There’s no wrong choice

Our AdoptionWeston and I celebrated 6 years of marriage by spending a weekend away in San Antonio. The last time we discussed adoption we decided it best to table it until we had bought a house and moved in.

By the time of our anniversary we had done both (even if we’re not totally unpacked). We spent an evening discussing it and talking about our fears and the excitement of growing our family via adoption. We talked different types of adoption and landed on international.

So this week, I’ve started spreadsheets on spreadsheets. Adoption Agencies. Countries. Fundraising strategies, grants, loans.

In all this there’s so many choices. And so many questions. How do you choose a country? How do you choose an agency? What makes them uniquely different? This country isn’t a part of the Hague Convention but does adoptions all the time with good agencies, is it still a good idea? One child? Siblings? What level of special needs do we feel like we can handle?

All these decisions and questions to answer brought a sense of anxiety to me. What if we get it wrong? Is there a wrong and right choice? As we’ve been talking about it this week, Wes said we should start praying about all of it together. Sure, it fills both of our prayers often. It’s something I pray about while I pray with Fitz before naps and bed time. A simple way to bring our one year old in to this process.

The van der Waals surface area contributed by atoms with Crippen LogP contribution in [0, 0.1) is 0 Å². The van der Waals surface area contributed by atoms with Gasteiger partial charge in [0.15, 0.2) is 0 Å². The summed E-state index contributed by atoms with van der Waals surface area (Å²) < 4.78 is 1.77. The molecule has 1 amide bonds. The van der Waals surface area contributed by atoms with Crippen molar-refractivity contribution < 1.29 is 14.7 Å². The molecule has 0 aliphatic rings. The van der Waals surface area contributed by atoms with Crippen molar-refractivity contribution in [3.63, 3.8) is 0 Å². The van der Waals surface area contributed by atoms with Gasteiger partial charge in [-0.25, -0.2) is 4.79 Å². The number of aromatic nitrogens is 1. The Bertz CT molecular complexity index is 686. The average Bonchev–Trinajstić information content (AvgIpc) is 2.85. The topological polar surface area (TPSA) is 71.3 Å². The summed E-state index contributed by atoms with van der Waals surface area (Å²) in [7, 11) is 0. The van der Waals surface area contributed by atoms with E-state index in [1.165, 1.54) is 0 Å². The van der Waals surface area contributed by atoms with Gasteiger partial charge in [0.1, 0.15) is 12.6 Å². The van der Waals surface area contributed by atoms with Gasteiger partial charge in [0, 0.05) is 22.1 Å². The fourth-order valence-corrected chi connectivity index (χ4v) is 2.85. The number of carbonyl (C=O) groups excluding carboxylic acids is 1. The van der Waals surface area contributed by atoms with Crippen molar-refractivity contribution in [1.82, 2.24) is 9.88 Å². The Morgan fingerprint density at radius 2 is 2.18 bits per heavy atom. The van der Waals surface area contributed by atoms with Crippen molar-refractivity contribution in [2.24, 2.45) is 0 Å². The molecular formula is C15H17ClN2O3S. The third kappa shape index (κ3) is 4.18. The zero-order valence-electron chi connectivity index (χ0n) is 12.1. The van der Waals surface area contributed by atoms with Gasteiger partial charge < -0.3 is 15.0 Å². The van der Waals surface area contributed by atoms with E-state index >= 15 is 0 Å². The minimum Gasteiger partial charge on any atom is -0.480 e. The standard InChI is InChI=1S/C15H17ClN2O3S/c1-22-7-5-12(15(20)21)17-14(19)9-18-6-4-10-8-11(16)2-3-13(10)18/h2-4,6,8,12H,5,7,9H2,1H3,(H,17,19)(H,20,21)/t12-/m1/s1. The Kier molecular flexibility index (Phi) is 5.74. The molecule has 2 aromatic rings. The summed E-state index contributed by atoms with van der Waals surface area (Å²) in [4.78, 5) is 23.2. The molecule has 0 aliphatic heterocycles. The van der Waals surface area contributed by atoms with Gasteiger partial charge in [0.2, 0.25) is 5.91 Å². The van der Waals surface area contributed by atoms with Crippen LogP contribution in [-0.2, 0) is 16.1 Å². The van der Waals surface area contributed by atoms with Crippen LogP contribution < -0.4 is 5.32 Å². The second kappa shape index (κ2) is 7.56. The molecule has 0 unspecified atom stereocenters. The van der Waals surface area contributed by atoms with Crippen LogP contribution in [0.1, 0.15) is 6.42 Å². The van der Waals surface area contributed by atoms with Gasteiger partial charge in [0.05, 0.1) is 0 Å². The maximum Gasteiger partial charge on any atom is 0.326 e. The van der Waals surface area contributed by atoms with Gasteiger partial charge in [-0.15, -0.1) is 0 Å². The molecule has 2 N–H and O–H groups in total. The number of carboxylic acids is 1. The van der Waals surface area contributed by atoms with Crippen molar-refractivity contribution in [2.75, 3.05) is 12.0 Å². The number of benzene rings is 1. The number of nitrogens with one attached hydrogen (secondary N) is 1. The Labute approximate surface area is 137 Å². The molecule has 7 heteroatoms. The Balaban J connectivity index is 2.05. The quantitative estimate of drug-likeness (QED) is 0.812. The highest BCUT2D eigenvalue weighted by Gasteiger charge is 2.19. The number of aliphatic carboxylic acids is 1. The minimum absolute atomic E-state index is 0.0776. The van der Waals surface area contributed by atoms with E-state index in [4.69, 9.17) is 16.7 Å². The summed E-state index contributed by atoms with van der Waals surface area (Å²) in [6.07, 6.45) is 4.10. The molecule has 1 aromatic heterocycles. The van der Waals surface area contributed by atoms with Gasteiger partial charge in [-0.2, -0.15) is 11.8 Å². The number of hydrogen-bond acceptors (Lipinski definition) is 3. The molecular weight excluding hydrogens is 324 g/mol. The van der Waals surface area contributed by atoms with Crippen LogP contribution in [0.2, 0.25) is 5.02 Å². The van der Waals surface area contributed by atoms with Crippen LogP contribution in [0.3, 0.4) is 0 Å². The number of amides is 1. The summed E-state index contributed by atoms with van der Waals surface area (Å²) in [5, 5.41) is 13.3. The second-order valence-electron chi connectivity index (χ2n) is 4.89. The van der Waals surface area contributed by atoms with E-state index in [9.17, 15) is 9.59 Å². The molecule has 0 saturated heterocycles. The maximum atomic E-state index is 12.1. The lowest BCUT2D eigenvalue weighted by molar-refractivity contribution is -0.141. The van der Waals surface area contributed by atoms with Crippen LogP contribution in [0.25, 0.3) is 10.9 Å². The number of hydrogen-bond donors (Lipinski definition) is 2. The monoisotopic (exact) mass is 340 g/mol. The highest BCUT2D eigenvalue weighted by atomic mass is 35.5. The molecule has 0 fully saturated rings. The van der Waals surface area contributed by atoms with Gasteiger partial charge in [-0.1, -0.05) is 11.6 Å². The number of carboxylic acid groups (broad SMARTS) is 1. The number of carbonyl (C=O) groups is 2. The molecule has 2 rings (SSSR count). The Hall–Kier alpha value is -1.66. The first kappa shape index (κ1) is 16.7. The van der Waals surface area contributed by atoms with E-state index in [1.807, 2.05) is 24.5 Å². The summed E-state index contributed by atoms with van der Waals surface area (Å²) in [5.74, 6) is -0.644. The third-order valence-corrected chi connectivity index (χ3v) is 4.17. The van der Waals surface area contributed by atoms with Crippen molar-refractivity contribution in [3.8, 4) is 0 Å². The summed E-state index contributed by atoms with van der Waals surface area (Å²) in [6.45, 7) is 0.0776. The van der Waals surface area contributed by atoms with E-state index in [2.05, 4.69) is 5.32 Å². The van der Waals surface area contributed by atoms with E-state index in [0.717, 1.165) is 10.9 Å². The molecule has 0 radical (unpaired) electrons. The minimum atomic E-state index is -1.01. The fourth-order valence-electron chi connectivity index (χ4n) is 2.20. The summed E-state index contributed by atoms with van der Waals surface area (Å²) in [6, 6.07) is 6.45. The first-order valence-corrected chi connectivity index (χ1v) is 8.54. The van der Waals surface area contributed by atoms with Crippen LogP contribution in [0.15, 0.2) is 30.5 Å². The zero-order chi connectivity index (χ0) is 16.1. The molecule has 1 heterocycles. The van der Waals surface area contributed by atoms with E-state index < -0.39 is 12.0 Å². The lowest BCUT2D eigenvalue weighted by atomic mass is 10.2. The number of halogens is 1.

But it feels like it’s boiling down to this: God is stirring in us a passion for a country. A peace for a specific agency. I wrote about this when we were talking about moving back to Tyler – how our pastor in Buda said only God can give you peace because it’s a fruit of the Spirit. I rest in that often when making decisions. And there’s really no wrong choice. Neither of us is going to be upset if we don’t go with adopting from the country of our first choice. In the end there’s all these children who need families, who need to know the love of Christ, the Gospel. And in that, I don’t think you can make a wrong choice.